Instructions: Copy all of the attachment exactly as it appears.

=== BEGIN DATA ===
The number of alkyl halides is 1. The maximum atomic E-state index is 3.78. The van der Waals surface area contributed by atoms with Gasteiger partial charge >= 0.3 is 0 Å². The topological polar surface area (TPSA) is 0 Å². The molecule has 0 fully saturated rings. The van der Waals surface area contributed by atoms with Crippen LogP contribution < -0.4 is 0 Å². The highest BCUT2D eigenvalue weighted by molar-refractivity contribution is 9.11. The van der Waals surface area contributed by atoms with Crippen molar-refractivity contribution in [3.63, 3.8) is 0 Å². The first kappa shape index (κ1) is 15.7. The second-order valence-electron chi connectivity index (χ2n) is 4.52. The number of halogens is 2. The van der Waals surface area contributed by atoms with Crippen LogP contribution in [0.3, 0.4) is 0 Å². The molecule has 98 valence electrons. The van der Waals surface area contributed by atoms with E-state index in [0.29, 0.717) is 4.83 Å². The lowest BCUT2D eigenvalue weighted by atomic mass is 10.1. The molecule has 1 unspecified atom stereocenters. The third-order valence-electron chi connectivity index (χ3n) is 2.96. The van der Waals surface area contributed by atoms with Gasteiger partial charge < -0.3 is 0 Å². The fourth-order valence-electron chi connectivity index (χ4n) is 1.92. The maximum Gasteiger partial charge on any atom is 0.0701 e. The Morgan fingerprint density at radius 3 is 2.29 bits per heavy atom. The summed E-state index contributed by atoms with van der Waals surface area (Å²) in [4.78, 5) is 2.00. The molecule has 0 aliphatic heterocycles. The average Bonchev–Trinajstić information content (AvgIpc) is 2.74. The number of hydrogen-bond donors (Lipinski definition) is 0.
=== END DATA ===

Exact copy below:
The number of alkyl halides is 1. The maximum atomic E-state index is 3.78. The van der Waals surface area contributed by atoms with Gasteiger partial charge >= 0.3 is 0 Å². The topological polar surface area (TPSA) is 0 Å². The molecule has 0 fully saturated rings. The van der Waals surface area contributed by atoms with Crippen LogP contribution < -0.4 is 0 Å². The highest BCUT2D eigenvalue weighted by molar-refractivity contribution is 9.11. The van der Waals surface area contributed by atoms with Crippen molar-refractivity contribution in [3.63, 3.8) is 0 Å². The first kappa shape index (κ1) is 15.7. The second-order valence-electron chi connectivity index (χ2n) is 4.52. The number of halogens is 2. The van der Waals surface area contributed by atoms with Crippen LogP contribution in [0.3, 0.4) is 0 Å². The molecule has 98 valence electrons. The van der Waals surface area contributed by atoms with E-state index in [0.29, 0.717) is 4.83 Å². The lowest BCUT2D eigenvalue weighted by atomic mass is 10.1. The molecule has 1 unspecified atom stereocenters. The third-order valence-electron chi connectivity index (χ3n) is 2.96. The van der Waals surface area contributed by atoms with Gasteiger partial charge < -0.3 is 0 Å². The fourth-order valence-electron chi connectivity index (χ4n) is 1.92. The maximum Gasteiger partial charge on any atom is 0.0701 e. The Morgan fingerprint density at radius 3 is 2.29 bits per heavy atom. The summed E-state index contributed by atoms with van der Waals surface area (Å²) in [4.78, 5) is 2.00. The molecule has 0 aliphatic heterocycles. The average Bonchev–Trinajstić information content (AvgIpc) is 2.74. The number of hydrogen-bond donors (Lipinski definition) is 0.